How to roll out big ideas and avoid the Museum of Failure - Deepstash
How to roll out big ideas and avoid the Museum of Failure

How to roll out big ideas and avoid the Museum of Failure

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The (actual) Museum of Failure

The (actual) Museum of Failure

In 1996, McDonald's believed that the Arch Deluxe hamburger was the solution to their growth that had flatlined. The burger appealed to a new, older demographic. Extensive focus groups showed adults liked the burger, so the company invested a lot of money in rolling the burger out nationwide.

But the burger proved to be unsuccessful. It cost more than the Big Mac and Quarter Pounder and failed to lure more adults. Within a year, the company started phasing it out.


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Why the Arch Deluxe failed

According to economist John List, the focus groups that teed up McDonald's decision to spend a fortune on launching the burger were flawed. The people who participated were McDonald's diehards and not representative of customers at large.

Instead, the company should have vetted whether the burger would actually be popular with their adult demographic on a smaller scale.

The launch of the Arch Deluxe is a good example of scaling. Scaling is the process of rolling out something on a large scale.


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Five signs to look out for when scaling

There are five vital signs to consider when thinking about whether an idea, policy or product can scale.

  1. Watch out for false positives.
  2. Consider if you're misjudging the representativeness of the demographic.
  3. Understand the constraints you will have at scale before you scale it.
  4. Watch for unintended consequences.
  5. Consider the business side and costs of scaling.


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False positives

False positives

An idea may look promising at first, but when it is rigorously tested, the results may fail to replicate.

If you find a good result in one area, it doesn't mean you should roll it out everywhere. First replicate it in that area to ensure it's a true result, then try it out in other markets. It means you should constantly prod at your idea to ensure it's a valid result.


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Misjudging the representativeness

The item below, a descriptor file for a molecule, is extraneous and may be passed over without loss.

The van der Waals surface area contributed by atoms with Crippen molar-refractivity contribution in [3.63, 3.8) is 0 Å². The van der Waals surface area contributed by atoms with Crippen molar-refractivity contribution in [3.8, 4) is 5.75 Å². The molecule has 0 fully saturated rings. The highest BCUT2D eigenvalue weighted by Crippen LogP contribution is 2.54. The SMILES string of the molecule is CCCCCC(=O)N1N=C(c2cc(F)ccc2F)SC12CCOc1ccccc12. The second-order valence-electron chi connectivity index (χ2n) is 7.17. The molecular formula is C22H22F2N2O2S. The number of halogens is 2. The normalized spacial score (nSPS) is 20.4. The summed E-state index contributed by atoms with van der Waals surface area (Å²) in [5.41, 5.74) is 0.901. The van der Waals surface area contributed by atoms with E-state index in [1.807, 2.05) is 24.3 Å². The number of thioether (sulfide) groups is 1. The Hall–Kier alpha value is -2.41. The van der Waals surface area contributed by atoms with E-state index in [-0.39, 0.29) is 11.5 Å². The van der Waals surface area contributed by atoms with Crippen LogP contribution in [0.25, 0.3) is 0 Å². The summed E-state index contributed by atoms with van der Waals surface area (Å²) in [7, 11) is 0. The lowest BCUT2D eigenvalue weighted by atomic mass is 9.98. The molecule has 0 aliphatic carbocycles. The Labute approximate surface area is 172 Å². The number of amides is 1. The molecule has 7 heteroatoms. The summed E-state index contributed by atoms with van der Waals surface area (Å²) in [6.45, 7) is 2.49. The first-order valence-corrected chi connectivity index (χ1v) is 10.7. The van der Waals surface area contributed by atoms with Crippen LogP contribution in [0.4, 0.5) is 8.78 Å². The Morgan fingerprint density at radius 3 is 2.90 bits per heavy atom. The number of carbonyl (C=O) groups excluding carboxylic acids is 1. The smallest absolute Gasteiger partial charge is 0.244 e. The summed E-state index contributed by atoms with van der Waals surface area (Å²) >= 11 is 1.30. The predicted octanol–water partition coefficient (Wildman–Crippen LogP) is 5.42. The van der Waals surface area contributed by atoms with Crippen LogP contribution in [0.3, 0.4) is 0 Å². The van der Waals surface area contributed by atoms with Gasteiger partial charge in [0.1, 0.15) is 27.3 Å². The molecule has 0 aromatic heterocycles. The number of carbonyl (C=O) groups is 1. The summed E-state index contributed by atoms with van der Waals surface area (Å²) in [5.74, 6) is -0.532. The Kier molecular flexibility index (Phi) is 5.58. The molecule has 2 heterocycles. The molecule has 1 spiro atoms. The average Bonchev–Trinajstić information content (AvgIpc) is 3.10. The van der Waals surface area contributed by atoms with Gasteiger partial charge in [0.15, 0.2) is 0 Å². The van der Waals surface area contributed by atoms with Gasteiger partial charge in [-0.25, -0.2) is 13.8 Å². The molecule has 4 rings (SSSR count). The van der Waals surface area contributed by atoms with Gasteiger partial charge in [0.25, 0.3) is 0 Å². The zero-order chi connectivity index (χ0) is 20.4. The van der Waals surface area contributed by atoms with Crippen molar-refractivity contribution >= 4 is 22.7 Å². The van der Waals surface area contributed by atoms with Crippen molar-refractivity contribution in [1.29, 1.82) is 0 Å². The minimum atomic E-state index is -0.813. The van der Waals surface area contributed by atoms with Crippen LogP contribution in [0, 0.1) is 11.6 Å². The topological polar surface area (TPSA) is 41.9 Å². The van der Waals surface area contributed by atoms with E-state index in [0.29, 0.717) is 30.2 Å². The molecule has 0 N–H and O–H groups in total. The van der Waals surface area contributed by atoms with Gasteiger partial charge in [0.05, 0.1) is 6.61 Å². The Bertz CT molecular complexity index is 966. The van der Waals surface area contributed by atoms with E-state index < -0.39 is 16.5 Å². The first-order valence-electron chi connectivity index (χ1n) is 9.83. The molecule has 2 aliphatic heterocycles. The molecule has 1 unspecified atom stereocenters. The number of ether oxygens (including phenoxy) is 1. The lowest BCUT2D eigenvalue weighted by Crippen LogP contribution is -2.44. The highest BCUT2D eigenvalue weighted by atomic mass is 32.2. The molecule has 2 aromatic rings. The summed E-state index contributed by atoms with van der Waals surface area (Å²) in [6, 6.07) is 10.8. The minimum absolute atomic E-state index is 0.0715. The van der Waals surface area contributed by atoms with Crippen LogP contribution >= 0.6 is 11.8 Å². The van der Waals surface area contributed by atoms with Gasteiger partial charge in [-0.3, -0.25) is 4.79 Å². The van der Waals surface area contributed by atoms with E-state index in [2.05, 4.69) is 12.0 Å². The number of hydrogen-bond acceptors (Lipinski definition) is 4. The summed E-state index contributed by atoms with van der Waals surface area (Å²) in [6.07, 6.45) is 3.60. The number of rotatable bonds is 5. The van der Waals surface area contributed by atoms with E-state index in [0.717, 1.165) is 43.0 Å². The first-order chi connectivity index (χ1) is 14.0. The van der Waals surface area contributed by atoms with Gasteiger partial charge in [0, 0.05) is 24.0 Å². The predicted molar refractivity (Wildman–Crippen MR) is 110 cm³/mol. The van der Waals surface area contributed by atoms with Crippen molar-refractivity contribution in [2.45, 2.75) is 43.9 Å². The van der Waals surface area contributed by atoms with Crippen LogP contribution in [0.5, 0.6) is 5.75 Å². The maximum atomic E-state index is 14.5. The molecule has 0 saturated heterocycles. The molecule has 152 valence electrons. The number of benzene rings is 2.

Misjudging the representativeness

McDonald's erroneously used a focus group to convince themselves to roll out the Arch Deluxe.

It was indeed popular with a small group of loyal customers, but that was not the future target of the company.


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Unscalable ingredients

Unscalable ingredients

It is vital to evaluate if your initial success depends on unscalable ingredients.

For example, it would be a mistake to use ample resources to hire the best preschool teachers, then expect that their positive results would be replicated when the curricula they use was scaled nationwide.

Understand the constraints you're going to have at scale before you scale it.


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Spillovers and unintended consequences

When Uber attempted to raise the incomes of its drivers by increasing its base fares, it worked at first, but within six weeks, earnings fell back down to what they were.

The reason is that the opportunity of making more money on the app drew more people to drive for Uber, resulting in each driver getting fewer trips overall.

At scale, the well-intended policy didn't work as intended.


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The costs of scaling

Identify if your product has economies of scale.

When you scale your operation, does it get cheaper to produce it? For example, building a factory costs money up front, and the first couple of devices will reflect that. But, over time, it will become cheaper to produce because the cost of the building is spread out more.


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